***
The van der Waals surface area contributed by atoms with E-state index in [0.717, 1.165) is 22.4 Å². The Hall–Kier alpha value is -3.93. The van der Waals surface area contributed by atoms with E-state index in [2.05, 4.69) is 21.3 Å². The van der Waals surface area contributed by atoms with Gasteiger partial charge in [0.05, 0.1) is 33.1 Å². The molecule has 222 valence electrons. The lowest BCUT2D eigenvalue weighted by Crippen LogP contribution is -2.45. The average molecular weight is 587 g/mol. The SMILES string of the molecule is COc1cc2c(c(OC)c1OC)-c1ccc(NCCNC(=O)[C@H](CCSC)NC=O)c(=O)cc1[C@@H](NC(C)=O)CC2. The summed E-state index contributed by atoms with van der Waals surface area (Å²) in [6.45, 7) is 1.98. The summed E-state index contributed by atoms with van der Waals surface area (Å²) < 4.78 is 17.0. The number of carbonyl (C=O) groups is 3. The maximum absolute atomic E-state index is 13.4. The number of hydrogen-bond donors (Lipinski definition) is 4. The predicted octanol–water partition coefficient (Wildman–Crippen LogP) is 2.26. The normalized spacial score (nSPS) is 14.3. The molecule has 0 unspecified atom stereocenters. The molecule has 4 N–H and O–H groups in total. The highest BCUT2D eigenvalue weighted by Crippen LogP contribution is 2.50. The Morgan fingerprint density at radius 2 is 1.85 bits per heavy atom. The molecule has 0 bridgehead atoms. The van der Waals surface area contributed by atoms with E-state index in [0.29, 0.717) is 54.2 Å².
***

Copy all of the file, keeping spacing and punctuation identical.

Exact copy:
The van der Waals surface area contributed by atoms with E-state index in [0.717, 1.165) is 22.4 Å². The Hall–Kier alpha value is -3.93. The van der Waals surface area contributed by atoms with E-state index in [2.05, 4.69) is 21.3 Å². The van der Waals surface area contributed by atoms with Gasteiger partial charge in [0.05, 0.1) is 33.1 Å². The molecule has 222 valence electrons. The lowest BCUT2D eigenvalue weighted by Crippen LogP contribution is -2.45. The average molecular weight is 587 g/mol. The SMILES string of the molecule is COc1cc2c(c(OC)c1OC)-c1ccc(NCCNC(=O)[C@H](CCSC)NC=O)c(=O)cc1[C@@H](NC(C)=O)CC2. The summed E-state index contributed by atoms with van der Waals surface area (Å²) in [6.45, 7) is 1.98. The summed E-state index contributed by atoms with van der Waals surface area (Å²) < 4.78 is 17.0. The number of carbonyl (C=O) groups is 3. The maximum absolute atomic E-state index is 13.4. The number of hydrogen-bond donors (Lipinski definition) is 4. The predicted octanol–water partition coefficient (Wildman–Crippen LogP) is 2.26. The normalized spacial score (nSPS) is 14.3. The molecule has 0 unspecified atom stereocenters. The molecule has 4 N–H and O–H groups in total. The highest BCUT2D eigenvalue weighted by Crippen LogP contribution is 2.50. The Morgan fingerprint density at radius 2 is 1.85 bits per heavy atom. The molecule has 0 bridgehead atoms. The van der Waals surface area contributed by atoms with E-state index in [0.29, 0.717) is 54.2 Å².